Friday, April 18, 2008


Fear Downer Salmon Slipping Into Food Supply

Problems familiar to United States beef manufacturing are emerging in salmon manufacturing in Chile. Like our cattle, the salmon held fin to fin in feeding pens tend to get sick and pale, and need to be fed “medicated food” containing antibiotics and pigment as well as hormones to make them grow faster. In 2005 the Organization for Economic Cooperation and Development in Paris criticized Chile’s fish farming, saying they needed to control the use of fungicides like green malachite, a carcinogen that was prohibited in 2002; and better regulate the colorant used to make salmon more rosy, which has been associated with retina problems in humans. It also said Chile’s use of antibiotics was “excessive.”

Industry backers pointed out that no one has proved conclusively that antibiotics like flumequine and oxolinic acid increase antibiotic resistance in people, and that there have been no reported cases of people going blind from the colorant used. Further, they noted that it was just another of those false internet rumors that growers were using cattle prods in attempts to reactivate salmon found floating on the surface in the pens. They stressed that any such efforts would certainly have been filmed by PETA and put on You Tube by now. Most importantly, they stressed that they had been vetted by the F.D.A., which tested 40 samples of the 114,320 net tons of salmon imported from Chile in 2007. None tested positive for malachite green, oxolinic acid, flumequine, Ivermectin, fluoroquinolones or drug residues.

Nonetheless, the pen muckraking New York Times published a distasteful expose of the problems March 27, stirring up Safeway to decide to stop buying from Marine Harvest, its main supplier of salmon and associated drugs, saying that the virus for infectious salmon anemia was affecting size, and thus quality and taste. There is no word yet from Costco, the other largest Marine Harvest customer. While the Bush administration generally prefers to leave such matters to the free market, the United States Food and Drug Administration sprung into action, saying it was planning an inspection trip to assess Chile’s overall controls on its farmed salmon.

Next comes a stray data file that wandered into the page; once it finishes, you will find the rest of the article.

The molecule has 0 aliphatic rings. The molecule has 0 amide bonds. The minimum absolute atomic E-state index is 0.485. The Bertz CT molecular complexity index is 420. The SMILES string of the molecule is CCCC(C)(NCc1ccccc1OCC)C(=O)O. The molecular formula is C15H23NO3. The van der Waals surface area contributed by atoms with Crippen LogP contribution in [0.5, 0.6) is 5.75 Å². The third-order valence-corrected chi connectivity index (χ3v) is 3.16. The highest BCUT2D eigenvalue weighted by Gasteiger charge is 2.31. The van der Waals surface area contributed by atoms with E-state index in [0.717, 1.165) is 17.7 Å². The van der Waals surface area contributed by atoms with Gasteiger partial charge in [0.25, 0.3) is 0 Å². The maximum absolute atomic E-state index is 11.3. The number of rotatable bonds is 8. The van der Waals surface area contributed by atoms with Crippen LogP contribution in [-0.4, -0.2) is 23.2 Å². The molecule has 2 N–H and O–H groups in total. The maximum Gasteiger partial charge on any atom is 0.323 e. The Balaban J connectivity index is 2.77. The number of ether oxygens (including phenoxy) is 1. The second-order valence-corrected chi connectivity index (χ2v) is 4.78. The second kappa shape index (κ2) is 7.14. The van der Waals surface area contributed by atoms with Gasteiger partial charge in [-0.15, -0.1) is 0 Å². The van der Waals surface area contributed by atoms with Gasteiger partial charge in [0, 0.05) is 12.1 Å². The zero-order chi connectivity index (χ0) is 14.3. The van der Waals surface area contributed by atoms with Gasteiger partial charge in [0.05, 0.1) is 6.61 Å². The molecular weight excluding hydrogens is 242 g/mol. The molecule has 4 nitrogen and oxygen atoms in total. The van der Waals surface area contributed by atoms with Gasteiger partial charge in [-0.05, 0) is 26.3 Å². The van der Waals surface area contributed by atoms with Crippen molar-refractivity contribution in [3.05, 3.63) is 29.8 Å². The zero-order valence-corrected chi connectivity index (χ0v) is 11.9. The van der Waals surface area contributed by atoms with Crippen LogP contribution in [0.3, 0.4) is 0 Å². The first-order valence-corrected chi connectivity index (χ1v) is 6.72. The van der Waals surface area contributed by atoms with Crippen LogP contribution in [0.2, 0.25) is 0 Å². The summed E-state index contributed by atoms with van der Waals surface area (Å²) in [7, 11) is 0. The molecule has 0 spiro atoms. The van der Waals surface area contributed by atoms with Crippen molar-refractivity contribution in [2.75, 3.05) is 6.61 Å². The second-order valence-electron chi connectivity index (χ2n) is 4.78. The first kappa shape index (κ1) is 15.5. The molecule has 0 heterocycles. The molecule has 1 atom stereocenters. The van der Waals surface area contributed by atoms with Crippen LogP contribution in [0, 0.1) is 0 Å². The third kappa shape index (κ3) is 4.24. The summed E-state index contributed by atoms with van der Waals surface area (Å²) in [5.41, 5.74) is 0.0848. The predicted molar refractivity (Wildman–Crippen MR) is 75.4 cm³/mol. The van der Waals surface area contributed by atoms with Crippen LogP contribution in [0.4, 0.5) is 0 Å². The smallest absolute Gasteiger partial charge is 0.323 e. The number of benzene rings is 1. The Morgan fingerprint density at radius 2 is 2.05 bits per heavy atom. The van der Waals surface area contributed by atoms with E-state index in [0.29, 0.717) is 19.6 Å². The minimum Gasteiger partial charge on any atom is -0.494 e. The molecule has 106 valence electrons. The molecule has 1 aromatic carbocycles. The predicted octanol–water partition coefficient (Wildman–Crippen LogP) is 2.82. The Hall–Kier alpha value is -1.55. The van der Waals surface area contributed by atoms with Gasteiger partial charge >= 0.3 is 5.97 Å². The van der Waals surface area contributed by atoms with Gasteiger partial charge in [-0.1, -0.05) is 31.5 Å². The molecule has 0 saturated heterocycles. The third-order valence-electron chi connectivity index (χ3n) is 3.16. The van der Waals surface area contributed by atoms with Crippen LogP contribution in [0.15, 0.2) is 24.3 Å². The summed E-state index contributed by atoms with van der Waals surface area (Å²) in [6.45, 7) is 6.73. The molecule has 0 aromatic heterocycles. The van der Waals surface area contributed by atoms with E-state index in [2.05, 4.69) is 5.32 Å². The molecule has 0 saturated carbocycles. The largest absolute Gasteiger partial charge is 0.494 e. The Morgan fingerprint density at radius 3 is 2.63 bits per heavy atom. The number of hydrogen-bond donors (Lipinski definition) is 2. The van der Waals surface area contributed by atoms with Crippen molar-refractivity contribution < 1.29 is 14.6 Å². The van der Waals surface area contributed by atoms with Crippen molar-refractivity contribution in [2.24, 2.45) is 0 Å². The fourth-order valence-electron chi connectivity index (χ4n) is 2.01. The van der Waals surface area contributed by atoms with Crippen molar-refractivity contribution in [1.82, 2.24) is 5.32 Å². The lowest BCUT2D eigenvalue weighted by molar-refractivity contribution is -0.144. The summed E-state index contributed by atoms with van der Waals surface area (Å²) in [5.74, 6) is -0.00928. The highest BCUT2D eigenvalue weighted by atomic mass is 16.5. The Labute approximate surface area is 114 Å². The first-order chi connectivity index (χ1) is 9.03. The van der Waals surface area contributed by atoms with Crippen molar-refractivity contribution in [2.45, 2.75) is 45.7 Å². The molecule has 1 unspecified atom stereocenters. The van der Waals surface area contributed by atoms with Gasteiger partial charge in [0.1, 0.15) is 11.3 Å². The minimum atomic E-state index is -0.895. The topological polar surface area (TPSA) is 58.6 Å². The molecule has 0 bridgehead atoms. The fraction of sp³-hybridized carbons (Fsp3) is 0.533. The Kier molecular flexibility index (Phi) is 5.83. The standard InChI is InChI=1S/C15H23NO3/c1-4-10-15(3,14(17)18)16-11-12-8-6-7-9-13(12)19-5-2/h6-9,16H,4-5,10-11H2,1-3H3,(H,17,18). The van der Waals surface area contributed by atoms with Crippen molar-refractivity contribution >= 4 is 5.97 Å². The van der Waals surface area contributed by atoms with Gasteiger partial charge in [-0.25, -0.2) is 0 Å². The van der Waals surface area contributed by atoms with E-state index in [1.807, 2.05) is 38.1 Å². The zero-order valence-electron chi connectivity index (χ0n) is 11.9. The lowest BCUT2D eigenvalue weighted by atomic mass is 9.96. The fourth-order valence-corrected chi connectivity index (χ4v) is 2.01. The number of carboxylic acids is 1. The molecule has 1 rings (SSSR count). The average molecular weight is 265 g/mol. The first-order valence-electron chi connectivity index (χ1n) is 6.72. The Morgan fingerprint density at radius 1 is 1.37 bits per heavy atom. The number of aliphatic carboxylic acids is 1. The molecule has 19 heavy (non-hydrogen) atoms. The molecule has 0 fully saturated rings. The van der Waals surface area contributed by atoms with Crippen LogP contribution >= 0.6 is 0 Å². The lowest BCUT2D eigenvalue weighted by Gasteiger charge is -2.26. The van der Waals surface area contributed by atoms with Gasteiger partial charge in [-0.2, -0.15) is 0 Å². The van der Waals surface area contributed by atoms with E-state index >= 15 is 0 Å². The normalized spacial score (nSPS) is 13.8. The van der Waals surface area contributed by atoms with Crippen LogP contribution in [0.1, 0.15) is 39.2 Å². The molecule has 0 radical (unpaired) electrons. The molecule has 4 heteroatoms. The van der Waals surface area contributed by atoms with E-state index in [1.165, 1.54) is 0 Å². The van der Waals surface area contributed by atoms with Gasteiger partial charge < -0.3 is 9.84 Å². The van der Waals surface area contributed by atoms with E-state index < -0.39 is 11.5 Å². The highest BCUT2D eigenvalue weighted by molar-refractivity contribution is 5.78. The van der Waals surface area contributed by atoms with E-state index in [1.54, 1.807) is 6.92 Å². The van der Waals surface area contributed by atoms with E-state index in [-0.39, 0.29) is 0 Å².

Saturday, April 12, 2008


It is 11 pm and the phone is ringing

Bill Clinton just doesn’t consider the issue is settled about that landing in Bosnia, and brought it up again Thursday. As the world knows, Hillary included a misspoke in her stump speech about her landing in 1996 in Bosnia ``I remember landing under sniper fire. There was supposed to be some kind of a greeting ceremony at the airport, but instead we just ran with our heads down to get into the vehicles to get to our base.'' The press, “picking on a girl” according to Bill, insisted on showing film clips of Hillary arriving to a much more leisurely and friendly reception. Worse, the press showed clips that documented the misspoke in a number of speeches over several months.

Bill, campaigning in Booneville, Indiana, Thursday, said his wife may have forgotten the details because she was 60, forgetful, and tired. He added that reporters, when they are 60, “they’ll forget something when they’re tired at 11 o’clock at night, too.” He went on to say “A lot of the way this whole campaign has been covered has amused me. . . .there was a lot of fulminating because Hillary, one time late at night when she was exhausted, misstated — and immediately apologized for it — what happened to her in Bosnia in 1995. Did y’all see all that? Oh, they blew it up.”